FIFA World Cup

Neymar and Brazil Will Cut Mexico's Chances of Qualifying from World Cup Group A

Buda Mendes/Getty Images
Karl MatchettFeatured ColumnistJune 17, 2014

The big game of Group A will take place on Tuesday, with Brazil hosting Mexico at the Estadio Castelao in Fortaleza.

Both nations picked up three points in their opening games, with the South American hosts beating Croatia 3-1 and the CONCACAF qualifiers seeing off Cameroon 1-0. A second consecutive win for either side would all but seal passage to the knockout stages.

Mexico have managed to reach the last 16 in the last five World Cup tournaments, but they face a real battle to continue that run in making the top two ahead of Croatia this time around.

A positive result against Brazil would go a long way to helping them achieve that aim, but Brazil have too much for them and should be able to exploit the weaknesses seen in Mexico's first match. 

 

Lack of Central Threat

Against Cameroon, Mexico were largely comfortable, dominating possession and able to shift the ball into the channels, overloading their African opponents whenever possible.

Jose Juan Vazquez controlled play in front of the back three with the endless running of Hector Herrera beside him proving a good shield and a reliable out-ball. Andres Guardado, the other part of the three-man centre, was off his game, wasting passes at times. But he similarly offers athleticism and the ability to switch positions momentarily with wing-back Miguel Layun.

NATAL, BRAZIL - JUNE 13: Enoh Eyong of Cameroon challenges Jose Juan Vazquez of Mexico in the first half during the 2014 FIFA World Cup Brazil Group A match between Mexico and Cameroon at Estadio das Dunas on June 13, 2014 in Natal, Brazil.  (Photo by Mig
Miguel Tovar/Getty Images

What Mexico didn't have to deal with was any kind of threat from Cameroon through that centre; Eyong Enoh was woeful on the ball, and Alex Song and Stephane Mbia were not much better.

There was nobody dribbling at the three-man defence, no runners from deep looking to arrive late in the box and not much in the way of support behind a lone striker, Samuel Eto'o.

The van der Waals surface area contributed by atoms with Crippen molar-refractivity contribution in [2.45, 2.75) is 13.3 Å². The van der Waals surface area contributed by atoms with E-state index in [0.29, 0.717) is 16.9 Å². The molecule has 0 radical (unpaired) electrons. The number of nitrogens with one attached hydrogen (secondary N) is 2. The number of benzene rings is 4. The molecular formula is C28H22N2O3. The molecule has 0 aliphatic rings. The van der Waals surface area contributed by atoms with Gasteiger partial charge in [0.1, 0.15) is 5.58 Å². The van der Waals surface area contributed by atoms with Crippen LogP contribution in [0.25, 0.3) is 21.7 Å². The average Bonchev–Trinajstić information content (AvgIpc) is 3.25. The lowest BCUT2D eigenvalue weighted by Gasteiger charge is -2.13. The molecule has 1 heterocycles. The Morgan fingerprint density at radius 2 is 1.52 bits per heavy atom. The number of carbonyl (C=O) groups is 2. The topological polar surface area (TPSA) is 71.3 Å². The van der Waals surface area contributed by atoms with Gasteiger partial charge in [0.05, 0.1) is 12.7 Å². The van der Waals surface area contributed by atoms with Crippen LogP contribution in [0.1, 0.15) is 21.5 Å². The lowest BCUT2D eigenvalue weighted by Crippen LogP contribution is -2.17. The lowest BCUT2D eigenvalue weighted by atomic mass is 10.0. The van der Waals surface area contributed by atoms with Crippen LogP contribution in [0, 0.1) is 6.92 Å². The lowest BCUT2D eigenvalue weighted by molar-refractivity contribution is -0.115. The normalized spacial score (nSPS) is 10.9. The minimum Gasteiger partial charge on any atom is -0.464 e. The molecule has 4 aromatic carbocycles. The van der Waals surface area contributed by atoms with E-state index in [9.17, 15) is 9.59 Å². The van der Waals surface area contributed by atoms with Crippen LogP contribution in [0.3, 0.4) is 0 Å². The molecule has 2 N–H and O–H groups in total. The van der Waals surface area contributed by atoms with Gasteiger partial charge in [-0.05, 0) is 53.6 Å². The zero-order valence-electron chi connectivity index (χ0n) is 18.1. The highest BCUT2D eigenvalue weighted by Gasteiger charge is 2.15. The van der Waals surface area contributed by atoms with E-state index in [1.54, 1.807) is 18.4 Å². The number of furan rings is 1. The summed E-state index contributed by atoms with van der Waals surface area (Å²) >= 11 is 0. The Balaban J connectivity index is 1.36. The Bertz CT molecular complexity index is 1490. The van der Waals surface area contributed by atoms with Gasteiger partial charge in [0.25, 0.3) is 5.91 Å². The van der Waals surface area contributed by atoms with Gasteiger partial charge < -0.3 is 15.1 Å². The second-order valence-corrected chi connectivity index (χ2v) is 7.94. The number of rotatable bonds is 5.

That will absolutely change against Brazil, who are expected to field Neymar in the No. 10 role once more. He will look to pick up possession beside or beyond Vazquez and commit Mexico's back three.

SAO PAULO, BRAZIL - JUNE 12:  Neymar of Brazil runs with the ball during the 2014 FIFA World Cup Brazil Group A match between Brazil and Croatia at Arena de Sao Paulo on June 12, 2014 in Sao Paulo, Brazil.  (Photo by Buda Mendes/Getty Images)
Buda Mendes/Getty Images

With Paulinho (or Hernanes) breaking from midfield at times and Oscar capable of drifting in from the flank, there will be a far bigger tactical threat for Mexico to try and deal with, even without taking the increase in quality into account.

 

Behind the Wing-Backs

One area Cameroon would have been expected to exploit Mexico in was down the flanks, with Eric Maxim Choupo-Moting in particular a pacy threat down the left. Due in part to their all-round irrelevance in the game, Cameroon didn't really do that.

Brazil, however, will very much be capable of shifting the ball forward quickly down the channels and could really make Mexico suffer in this way. That's even more the case if Mexico take the risk of pushing their wing-backs on as they did in the first game in an attempt to press back Dani Alves and Marcelo.

SAO PAULO, BRAZIL - JUNE 11: Manger Luiz Felipe Scolari of Brazil speaks as Willian looks on during a Brazil training session ahead of the 2014 FIFA World Cup Brazil opening match against Croatia at Arena de Sao Paulo on June 11, 2014 in Sao Paulo, Brazil
Warren Little/Getty Images

If Ramires or Willian start from the right flank in the absence of Hulk, they will look to draw the centre-backs over before playing smart passes centrally, where Fred or Neymar will hope to find space between the three as they tilt.

Oscar can run directly down the wings or dangerously drift infield, potentially creating a three-on-three situation between the Mexico penalty area and the centre circle.

In both instances, fast transitions and powerful runs in behind Mexico's wing-backs will be key, and there are few teams more suited to doing that than this Brazil side. 

 

Clinical Edge

Mexico won 1-0 against Cameroon, but it took a rebound falling to Oribe Peralta to open the scoring. They created some chances and should certainly have taken the lead earlier if not for some wasteful finishing and good goalkeeping.

NATAL, BRAZIL - JUNE 13:  Oribe Peralta of Mexico shoots and scores a goal past goalkeeper Charles Itandje of Cameroon in the second half during the 2014 FIFA World Cup Brazil Group A match between Mexico and Cameroon at Estadio das Dunas on June 13, 2014
Miguel Tovar/Getty Images

Brazil weren't at their best against Croatia and perhaps had a helping hand in their goals from some dodgy officiating, but there can be little doubt that the squad has goals throughout it.

It could be a cagey game at times, though this would go entirely against the grain of the World Cup. When chances fall in either penalty area, Brazil certainly have the players who look more capable of finishing half-chances. Mexico, in contrast, have lacked a killer edge in front of goal.

Brazil will be favourites anyway, but a big defeat here could spell real danger for Mexico's qualification hopes with a tough, likely winner-take-all game against Croatia to come.

 

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